, , , , , , , , , , , , , , , , , ,

Over the last week there’s been nothing but Steve Jobs on media everywhere in the world. By the time this hits print, millions of words will have been written on one of the greatest entrepreneurs that the world has ever seen.

I must confess that I was a late convert to the cult of the Mac, buying my first MacBook Pro five years ago. My earliest interaction with a Mac was in college in 1994 where I didn’t quite ‘feel’ the OS.

Fast forward to the year 2000 when I was trading equities and Apple’s stock was trading at $30; a friend who worked at a research firm in London told me to put my own money in the company at that time. Naturally, I did no such thing given what was happening to global markets. Fast forward to the night before Steve Jobs died when Apple stock was trading at $377. And this is after several stock splits over the past decade.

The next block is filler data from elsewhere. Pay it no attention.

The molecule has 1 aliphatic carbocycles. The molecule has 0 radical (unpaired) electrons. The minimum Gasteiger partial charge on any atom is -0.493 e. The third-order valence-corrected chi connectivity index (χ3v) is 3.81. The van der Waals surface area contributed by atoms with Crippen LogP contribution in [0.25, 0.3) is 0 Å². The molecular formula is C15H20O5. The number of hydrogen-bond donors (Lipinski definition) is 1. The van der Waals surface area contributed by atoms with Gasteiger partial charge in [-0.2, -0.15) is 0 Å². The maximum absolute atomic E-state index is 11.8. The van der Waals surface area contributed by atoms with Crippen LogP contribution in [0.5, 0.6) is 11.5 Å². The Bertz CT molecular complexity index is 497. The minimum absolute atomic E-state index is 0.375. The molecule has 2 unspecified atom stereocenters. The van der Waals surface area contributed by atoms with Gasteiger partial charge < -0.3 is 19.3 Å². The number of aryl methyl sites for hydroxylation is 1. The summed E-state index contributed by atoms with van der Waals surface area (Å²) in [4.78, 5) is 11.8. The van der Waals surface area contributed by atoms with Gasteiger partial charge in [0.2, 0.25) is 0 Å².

For me Steve Jobs was an entrepreneur who disrupted industries and created value for his shareholders and his customers with a regularity that is the envy of any captain of industry. If today there are no record stores to be found, it’s because Mr Jobs envisioned it so. Today, if musicians and software developers have bypassed labels and publishers and are getting 70% of the revenues, it’s because Steve Jobs was behind the creation of the App Store ecosystem.

Steve Jobs failed at plenty too, but the lessons he took away from failure he turned to his advantage in his next venture. His perseverance, attention to detail, and his dogged belief in what he set out to achieve are qualities which should be emulated at best. The world of innovation is poorer without him today.

— Shakir Husain
The writer is CEO, Creative Chaos.

First published in the Adbuzzzz Section of The DAWN National Weekend Advertiser on October 16, 2011